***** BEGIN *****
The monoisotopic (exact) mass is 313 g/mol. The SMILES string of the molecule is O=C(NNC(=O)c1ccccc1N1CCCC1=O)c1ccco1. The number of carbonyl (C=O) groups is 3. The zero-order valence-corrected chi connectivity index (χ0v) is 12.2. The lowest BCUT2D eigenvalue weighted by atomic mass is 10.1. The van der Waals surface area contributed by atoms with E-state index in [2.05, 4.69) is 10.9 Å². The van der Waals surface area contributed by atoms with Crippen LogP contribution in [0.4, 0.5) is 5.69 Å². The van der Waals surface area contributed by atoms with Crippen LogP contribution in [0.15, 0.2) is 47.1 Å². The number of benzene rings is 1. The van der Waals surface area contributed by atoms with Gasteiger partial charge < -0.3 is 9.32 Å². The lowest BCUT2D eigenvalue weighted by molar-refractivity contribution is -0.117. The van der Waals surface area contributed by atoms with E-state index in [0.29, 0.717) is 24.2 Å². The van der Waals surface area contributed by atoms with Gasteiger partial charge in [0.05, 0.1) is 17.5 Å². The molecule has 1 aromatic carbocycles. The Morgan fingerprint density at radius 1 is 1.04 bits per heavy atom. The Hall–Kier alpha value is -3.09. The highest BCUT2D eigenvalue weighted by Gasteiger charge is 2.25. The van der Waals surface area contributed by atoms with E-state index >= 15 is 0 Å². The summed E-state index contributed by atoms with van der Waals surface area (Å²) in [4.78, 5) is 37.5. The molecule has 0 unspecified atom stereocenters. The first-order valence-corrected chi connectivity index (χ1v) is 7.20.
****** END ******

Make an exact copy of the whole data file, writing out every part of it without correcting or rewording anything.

The monoisotopic (exact) mass is 313 g/mol. The SMILES string of the molecule is O=C(NNC(=O)c1ccccc1N1CCCC1=O)c1ccco1. The number of carbonyl (C=O) groups is 3. The zero-order valence-corrected chi connectivity index (χ0v) is 12.2. The lowest BCUT2D eigenvalue weighted by atomic mass is 10.1. The van der Waals surface area contributed by atoms with E-state index in [2.05, 4.69) is 10.9 Å². The van der Waals surface area contributed by atoms with Crippen LogP contribution in [0.4, 0.5) is 5.69 Å². The van der Waals surface area contributed by atoms with Crippen LogP contribution in [0.15, 0.2) is 47.1 Å². The number of benzene rings is 1. The van der Waals surface area contributed by atoms with Gasteiger partial charge < -0.3 is 9.32 Å². The lowest BCUT2D eigenvalue weighted by molar-refractivity contribution is -0.117. The van der Waals surface area contributed by atoms with E-state index in [0.29, 0.717) is 24.2 Å². The van der Waals surface area contributed by atoms with Gasteiger partial charge in [0.05, 0.1) is 17.5 Å². The molecule has 1 aromatic carbocycles. The Morgan fingerprint density at radius 1 is 1.04 bits per heavy atom. The Hall–Kier alpha value is -3.09. The highest BCUT2D eigenvalue weighted by Gasteiger charge is 2.25. The van der Waals surface area contributed by atoms with E-state index >= 15 is 0 Å². The summed E-state index contributed by atoms with van der Waals surface area (Å²) in [4.78, 5) is 37.5. The molecule has 0 unspecified atom stereocenters. The first-order valence-corrected chi connectivity index (χ1v) is 7.20.